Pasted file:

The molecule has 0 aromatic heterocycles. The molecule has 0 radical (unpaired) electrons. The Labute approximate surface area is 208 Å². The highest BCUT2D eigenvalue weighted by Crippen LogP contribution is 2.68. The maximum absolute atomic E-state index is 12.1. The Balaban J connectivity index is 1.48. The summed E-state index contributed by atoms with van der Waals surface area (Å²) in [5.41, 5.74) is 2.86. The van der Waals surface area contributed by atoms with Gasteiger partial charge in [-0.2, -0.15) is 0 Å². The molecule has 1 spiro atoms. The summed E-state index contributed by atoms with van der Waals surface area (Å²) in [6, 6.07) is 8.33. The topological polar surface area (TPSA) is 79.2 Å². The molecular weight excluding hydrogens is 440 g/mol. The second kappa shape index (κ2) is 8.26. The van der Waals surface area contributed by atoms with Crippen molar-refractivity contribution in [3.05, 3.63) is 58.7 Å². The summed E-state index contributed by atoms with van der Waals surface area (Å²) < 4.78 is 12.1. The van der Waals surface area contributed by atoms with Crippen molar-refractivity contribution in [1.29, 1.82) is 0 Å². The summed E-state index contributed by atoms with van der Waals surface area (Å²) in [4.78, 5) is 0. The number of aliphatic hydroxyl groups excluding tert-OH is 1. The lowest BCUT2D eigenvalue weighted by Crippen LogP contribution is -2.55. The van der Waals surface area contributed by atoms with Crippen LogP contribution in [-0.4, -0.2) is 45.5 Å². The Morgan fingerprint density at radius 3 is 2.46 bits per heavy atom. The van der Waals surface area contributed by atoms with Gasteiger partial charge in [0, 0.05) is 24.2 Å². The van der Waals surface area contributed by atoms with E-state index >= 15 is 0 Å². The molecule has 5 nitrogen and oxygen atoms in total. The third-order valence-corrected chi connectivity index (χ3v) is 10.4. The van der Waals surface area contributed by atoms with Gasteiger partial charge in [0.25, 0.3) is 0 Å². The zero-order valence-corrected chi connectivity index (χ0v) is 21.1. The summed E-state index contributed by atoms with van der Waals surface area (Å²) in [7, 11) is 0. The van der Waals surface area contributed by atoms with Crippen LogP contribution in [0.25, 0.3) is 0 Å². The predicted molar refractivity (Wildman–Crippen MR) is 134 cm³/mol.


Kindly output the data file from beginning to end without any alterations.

The molecule has 0 aromatic heterocycles. The molecule has 0 radical (unpaired) electrons. The Labute approximate surface area is 208 Å². The highest BCUT2D eigenvalue weighted by Crippen LogP contribution is 2.68. The maximum absolute atomic E-state index is 12.1. The Balaban J connectivity index is 1.48. The summed E-state index contributed by atoms with van der Waals surface area (Å²) in [5.41, 5.74) is 2.86. The van der Waals surface area contributed by atoms with Gasteiger partial charge in [-0.2, -0.15) is 0 Å². The molecule has 1 spiro atoms. The summed E-state index contributed by atoms with van der Waals surface area (Å²) in [6, 6.07) is 8.33. The topological polar surface area (TPSA) is 79.2 Å². The molecular weight excluding hydrogens is 440 g/mol. The second kappa shape index (κ2) is 8.26. The van der Waals surface area contributed by atoms with Crippen molar-refractivity contribution in [3.05, 3.63) is 58.7 Å². The summed E-state index contributed by atoms with van der Waals surface area (Å²) < 4.78 is 12.1. The van der Waals surface area contributed by atoms with Crippen molar-refractivity contribution in [1.29, 1.82) is 0 Å². The summed E-state index contributed by atoms with van der Waals surface area (Å²) in [4.78, 5) is 0. The number of aliphatic hydroxyl groups excluding tert-OH is 1. The lowest BCUT2D eigenvalue weighted by Crippen LogP contribution is -2.55. The van der Waals surface area contributed by atoms with Crippen LogP contribution in [-0.4, -0.2) is 45.5 Å². The Morgan fingerprint density at radius 3 is 2.46 bits per heavy atom. The van der Waals surface area contributed by atoms with Gasteiger partial charge in [0, 0.05) is 24.2 Å². The van der Waals surface area contributed by atoms with E-state index >= 15 is 0 Å². The molecule has 5 nitrogen and oxygen atoms in total. The third-order valence-corrected chi connectivity index (χ3v) is 10.4. The van der Waals surface area contributed by atoms with Gasteiger partial charge in [0.25, 0.3) is 0 Å². The zero-order valence-corrected chi connectivity index (χ0v) is 21.1. The summed E-state index contributed by atoms with van der Waals surface area (Å²) in [7, 11) is 0. The van der Waals surface area contributed by atoms with Crippen LogP contribution in [0.25, 0.3) is 0 Å². The predicted molar refractivity (Wildman–Crippen MR) is 134 cm³/mol.